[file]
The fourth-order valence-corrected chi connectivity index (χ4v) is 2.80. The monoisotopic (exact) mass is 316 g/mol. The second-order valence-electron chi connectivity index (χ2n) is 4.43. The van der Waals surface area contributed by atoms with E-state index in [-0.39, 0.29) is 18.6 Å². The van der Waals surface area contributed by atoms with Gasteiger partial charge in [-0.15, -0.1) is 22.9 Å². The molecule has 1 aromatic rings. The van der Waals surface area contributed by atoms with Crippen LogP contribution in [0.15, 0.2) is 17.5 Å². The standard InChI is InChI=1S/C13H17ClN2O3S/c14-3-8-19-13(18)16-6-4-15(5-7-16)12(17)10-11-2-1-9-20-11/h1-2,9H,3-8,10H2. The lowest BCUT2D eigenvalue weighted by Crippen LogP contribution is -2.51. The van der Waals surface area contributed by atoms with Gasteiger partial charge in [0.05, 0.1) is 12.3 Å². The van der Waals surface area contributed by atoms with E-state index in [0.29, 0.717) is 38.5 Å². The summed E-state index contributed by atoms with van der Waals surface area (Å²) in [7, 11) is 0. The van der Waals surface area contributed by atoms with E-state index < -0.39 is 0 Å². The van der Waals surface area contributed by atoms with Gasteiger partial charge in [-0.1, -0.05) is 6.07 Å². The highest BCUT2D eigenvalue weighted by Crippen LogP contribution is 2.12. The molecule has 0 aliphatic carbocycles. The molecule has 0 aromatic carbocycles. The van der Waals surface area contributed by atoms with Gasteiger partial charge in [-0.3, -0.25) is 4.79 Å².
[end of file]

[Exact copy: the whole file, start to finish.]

The fourth-order valence-corrected chi connectivity index (χ4v) is 2.80. The monoisotopic (exact) mass is 316 g/mol. The second-order valence-electron chi connectivity index (χ2n) is 4.43. The van der Waals surface area contributed by atoms with E-state index in [-0.39, 0.29) is 18.6 Å². The van der Waals surface area contributed by atoms with Gasteiger partial charge in [-0.15, -0.1) is 22.9 Å². The molecule has 1 aromatic rings. The van der Waals surface area contributed by atoms with Crippen LogP contribution in [0.15, 0.2) is 17.5 Å². The standard InChI is InChI=1S/C13H17ClN2O3S/c14-3-8-19-13(18)16-6-4-15(5-7-16)12(17)10-11-2-1-9-20-11/h1-2,9H,3-8,10H2. The lowest BCUT2D eigenvalue weighted by Crippen LogP contribution is -2.51. The van der Waals surface area contributed by atoms with Gasteiger partial charge in [0.05, 0.1) is 12.3 Å². The van der Waals surface area contributed by atoms with E-state index in [0.29, 0.717) is 38.5 Å². The summed E-state index contributed by atoms with van der Waals surface area (Å²) in [7, 11) is 0. The van der Waals surface area contributed by atoms with E-state index < -0.39 is 0 Å². The van der Waals surface area contributed by atoms with Gasteiger partial charge in [-0.1, -0.05) is 6.07 Å². The highest BCUT2D eigenvalue weighted by Crippen LogP contribution is 2.12. The molecule has 0 aliphatic carbocycles. The molecule has 0 aromatic carbocycles. The van der Waals surface area contributed by atoms with Gasteiger partial charge in [-0.3, -0.25) is 4.79 Å².